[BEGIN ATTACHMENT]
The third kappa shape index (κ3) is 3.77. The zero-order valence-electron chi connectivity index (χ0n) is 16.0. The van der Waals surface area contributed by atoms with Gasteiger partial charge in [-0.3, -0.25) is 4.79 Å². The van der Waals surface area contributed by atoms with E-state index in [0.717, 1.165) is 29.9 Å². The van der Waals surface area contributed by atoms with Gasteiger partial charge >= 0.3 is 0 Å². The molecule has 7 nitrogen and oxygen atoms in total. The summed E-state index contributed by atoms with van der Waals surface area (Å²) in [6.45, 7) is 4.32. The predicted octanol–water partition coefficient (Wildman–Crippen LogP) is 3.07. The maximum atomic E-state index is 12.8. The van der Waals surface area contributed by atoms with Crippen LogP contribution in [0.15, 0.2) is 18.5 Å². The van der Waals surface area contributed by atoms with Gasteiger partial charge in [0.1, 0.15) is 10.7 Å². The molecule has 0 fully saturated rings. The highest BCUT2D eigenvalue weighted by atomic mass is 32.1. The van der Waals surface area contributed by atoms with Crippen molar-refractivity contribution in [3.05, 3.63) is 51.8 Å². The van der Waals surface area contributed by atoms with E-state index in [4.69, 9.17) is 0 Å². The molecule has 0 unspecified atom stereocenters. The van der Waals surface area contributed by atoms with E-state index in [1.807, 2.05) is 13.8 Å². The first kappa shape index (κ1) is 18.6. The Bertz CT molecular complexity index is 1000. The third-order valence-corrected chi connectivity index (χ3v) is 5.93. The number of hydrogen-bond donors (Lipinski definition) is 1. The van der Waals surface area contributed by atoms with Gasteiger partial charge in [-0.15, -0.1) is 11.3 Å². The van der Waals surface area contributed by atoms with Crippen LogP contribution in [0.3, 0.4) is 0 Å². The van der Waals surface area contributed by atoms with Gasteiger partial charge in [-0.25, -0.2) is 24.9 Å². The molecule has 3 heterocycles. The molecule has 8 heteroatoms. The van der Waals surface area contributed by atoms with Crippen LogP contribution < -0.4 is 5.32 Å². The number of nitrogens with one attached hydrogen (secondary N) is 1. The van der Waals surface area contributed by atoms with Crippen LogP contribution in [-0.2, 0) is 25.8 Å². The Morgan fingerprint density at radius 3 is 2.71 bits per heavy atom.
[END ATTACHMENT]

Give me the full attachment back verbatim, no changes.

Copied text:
The third kappa shape index (κ3) is 3.77. The zero-order valence-electron chi connectivity index (χ0n) is 16.0. The van der Waals surface area contributed by atoms with Gasteiger partial charge in [-0.3, -0.25) is 4.79 Å². The van der Waals surface area contributed by atoms with E-state index in [0.717, 1.165) is 29.9 Å². The van der Waals surface area contributed by atoms with Gasteiger partial charge >= 0.3 is 0 Å². The molecule has 7 nitrogen and oxygen atoms in total. The summed E-state index contributed by atoms with van der Waals surface area (Å²) in [6.45, 7) is 4.32. The predicted octanol–water partition coefficient (Wildman–Crippen LogP) is 3.07. The maximum atomic E-state index is 12.8. The van der Waals surface area contributed by atoms with Crippen LogP contribution in [0.15, 0.2) is 18.5 Å². The van der Waals surface area contributed by atoms with Gasteiger partial charge in [0.1, 0.15) is 10.7 Å². The molecule has 0 fully saturated rings. The highest BCUT2D eigenvalue weighted by atomic mass is 32.1. The van der Waals surface area contributed by atoms with Crippen molar-refractivity contribution in [3.05, 3.63) is 51.8 Å². The van der Waals surface area contributed by atoms with E-state index in [4.69, 9.17) is 0 Å². The molecule has 0 unspecified atom stereocenters. The van der Waals surface area contributed by atoms with E-state index in [1.807, 2.05) is 13.8 Å². The first kappa shape index (κ1) is 18.6. The Bertz CT molecular complexity index is 1000. The third-order valence-corrected chi connectivity index (χ3v) is 5.93. The number of hydrogen-bond donors (Lipinski definition) is 1. The van der Waals surface area contributed by atoms with Gasteiger partial charge in [-0.15, -0.1) is 11.3 Å². The van der Waals surface area contributed by atoms with Crippen LogP contribution in [0.3, 0.4) is 0 Å². The van der Waals surface area contributed by atoms with Gasteiger partial charge in [-0.25, -0.2) is 24.9 Å². The molecule has 3 heterocycles. The molecule has 8 heteroatoms. The van der Waals surface area contributed by atoms with Crippen LogP contribution < -0.4 is 5.32 Å². The number of nitrogens with one attached hydrogen (secondary N) is 1. The van der Waals surface area contributed by atoms with Crippen LogP contribution in [-0.2, 0) is 25.8 Å². The Morgan fingerprint density at radius 3 is 2.71 bits per heavy atom.